If we give these assclowns an even bigger purse dedicated solely to buying air time and print ads, we’ll never get them out. If you think they’d allow the money to be divided/spent equitably among incumbents and challengers you’re delusional.

  15. Angle2 July 30, 2008 at 2:03 pm #

    David Paterson is as much “Albany” as anyone doing business in the capital. His father raised him on it. His Assembly service confirms his has always been the “Albany” way.

    So now, with the state on the brink of its greatest fiscal meltdown in 30 years, Governor Paterson is calling on New York to cut up its credit cards and “learn to do more with less.”

  16. Rocco Russo July 30, 2008 at 2:13 pm #

    I’m jumping in here without reading the other comments yet cause this is something that pisses me off to no end. Summer vacation? Get your ass to work and fix this. You can take vacation when the state’s finances are in order and healthy. If these people were in the private sector they would have been fired by now. Only in politics can you fail miserably at your job but keep getting pay raises. What’s so difficult about figuring out what you have available to spend, and then making adjustments? I know I’m oversimplifying a complex and dynamic economic issue, but seriously. Things are so broken in this state it makes me sick.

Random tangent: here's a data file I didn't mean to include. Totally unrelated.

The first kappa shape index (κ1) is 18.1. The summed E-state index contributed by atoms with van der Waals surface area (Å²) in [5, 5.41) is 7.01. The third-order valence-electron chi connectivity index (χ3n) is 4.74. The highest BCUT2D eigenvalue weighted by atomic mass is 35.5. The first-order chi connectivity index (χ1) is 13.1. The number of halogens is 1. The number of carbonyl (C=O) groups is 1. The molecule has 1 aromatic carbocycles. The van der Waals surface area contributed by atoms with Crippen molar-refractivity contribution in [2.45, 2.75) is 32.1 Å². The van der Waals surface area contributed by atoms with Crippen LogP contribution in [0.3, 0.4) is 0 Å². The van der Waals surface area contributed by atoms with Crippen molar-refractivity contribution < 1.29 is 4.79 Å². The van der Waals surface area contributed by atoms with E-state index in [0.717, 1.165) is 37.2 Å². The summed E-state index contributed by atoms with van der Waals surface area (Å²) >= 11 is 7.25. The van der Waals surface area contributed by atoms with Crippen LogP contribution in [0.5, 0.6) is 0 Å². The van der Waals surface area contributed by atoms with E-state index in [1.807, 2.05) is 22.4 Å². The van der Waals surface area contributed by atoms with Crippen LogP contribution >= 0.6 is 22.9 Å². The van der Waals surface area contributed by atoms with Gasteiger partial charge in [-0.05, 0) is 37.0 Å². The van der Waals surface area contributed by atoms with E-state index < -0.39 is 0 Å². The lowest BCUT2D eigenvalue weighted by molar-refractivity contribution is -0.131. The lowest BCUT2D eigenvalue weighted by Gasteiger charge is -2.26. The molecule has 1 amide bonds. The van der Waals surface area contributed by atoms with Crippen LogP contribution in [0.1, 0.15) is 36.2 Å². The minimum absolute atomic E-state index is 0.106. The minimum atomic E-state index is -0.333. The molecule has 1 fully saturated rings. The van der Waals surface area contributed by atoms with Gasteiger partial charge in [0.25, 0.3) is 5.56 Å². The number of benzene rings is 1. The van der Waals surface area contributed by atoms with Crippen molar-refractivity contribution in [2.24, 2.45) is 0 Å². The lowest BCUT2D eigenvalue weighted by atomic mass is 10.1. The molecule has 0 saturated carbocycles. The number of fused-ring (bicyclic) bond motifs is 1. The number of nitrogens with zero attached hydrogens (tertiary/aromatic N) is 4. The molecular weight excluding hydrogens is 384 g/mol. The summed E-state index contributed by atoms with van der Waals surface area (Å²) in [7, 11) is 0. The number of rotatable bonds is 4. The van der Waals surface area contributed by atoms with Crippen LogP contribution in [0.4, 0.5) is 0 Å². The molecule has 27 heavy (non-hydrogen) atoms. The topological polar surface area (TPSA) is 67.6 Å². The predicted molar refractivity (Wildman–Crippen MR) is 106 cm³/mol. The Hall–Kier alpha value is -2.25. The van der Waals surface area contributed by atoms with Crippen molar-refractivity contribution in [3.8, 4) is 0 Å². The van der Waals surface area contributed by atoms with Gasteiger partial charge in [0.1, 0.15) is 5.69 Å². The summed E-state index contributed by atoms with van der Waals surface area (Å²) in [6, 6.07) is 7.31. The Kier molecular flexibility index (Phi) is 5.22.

17. Eric P. July 30, 2008 at 7:51 pm #

    You wrote ” Using the argument that people don’t have time to avail themselves of the proper information on which to base a vote only empowers intransigence on the part of our political class.”

    True enough – theory – sort of. The plain fact is that people don’t have proper information about WTF is going on in Govt. That is part of why we elect representatives in the first place – to look out for our interests.

    I agree that absurdly low voter turnout rates, general apathy, and re-electing the same leadership effectively gives the stamp of approval to big, stupid, wasteful government.

    You might be right about term limits; and I would truly like to see some real camapign finance reform, even if it only meant that corporations and business entities can’t have the same “free-speech” rights as individuals. The money at all levels of the political process perverts, distracts and directs far too much influence.